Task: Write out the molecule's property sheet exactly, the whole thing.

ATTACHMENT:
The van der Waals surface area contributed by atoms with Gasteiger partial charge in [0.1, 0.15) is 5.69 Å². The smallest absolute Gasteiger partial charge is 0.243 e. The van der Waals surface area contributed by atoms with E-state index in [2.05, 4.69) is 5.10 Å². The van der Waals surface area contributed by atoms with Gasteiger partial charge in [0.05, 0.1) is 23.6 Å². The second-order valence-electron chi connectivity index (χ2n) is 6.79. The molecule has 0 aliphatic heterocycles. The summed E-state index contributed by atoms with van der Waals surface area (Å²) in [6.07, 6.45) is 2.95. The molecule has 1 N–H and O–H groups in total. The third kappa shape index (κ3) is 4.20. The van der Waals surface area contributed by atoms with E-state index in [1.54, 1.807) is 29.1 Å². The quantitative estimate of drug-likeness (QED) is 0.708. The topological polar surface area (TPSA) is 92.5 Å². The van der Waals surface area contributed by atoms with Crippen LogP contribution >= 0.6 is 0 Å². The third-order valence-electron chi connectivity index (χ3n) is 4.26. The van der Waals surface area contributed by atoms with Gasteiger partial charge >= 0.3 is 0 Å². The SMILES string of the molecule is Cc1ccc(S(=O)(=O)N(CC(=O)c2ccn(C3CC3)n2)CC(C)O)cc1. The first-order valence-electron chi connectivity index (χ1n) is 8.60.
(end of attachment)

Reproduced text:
The van der Waals surface area contributed by atoms with Gasteiger partial charge in [0.1, 0.15) is 5.69 Å². The smallest absolute Gasteiger partial charge is 0.243 e. The van der Waals surface area contributed by atoms with E-state index in [2.05, 4.69) is 5.10 Å². The van der Waals surface area contributed by atoms with Gasteiger partial charge in [0.05, 0.1) is 23.6 Å². The second-order valence-electron chi connectivity index (χ2n) is 6.79. The molecule has 0 aliphatic heterocycles. The summed E-state index contributed by atoms with van der Waals surface area (Å²) in [6.07, 6.45) is 2.95. The molecule has 1 N–H and O–H groups in total. The third kappa shape index (κ3) is 4.20. The van der Waals surface area contributed by atoms with E-state index in [1.54, 1.807) is 29.1 Å². The quantitative estimate of drug-likeness (QED) is 0.708. The topological polar surface area (TPSA) is 92.5 Å². The van der Waals surface area contributed by atoms with Crippen LogP contribution >= 0.6 is 0 Å². The third-order valence-electron chi connectivity index (χ3n) is 4.26. The van der Waals surface area contributed by atoms with Gasteiger partial charge >= 0.3 is 0 Å². The SMILES string of the molecule is Cc1ccc(S(=O)(=O)N(CC(=O)c2ccn(C3CC3)n2)CC(C)O)cc1. The first-order valence-electron chi connectivity index (χ1n) is 8.60.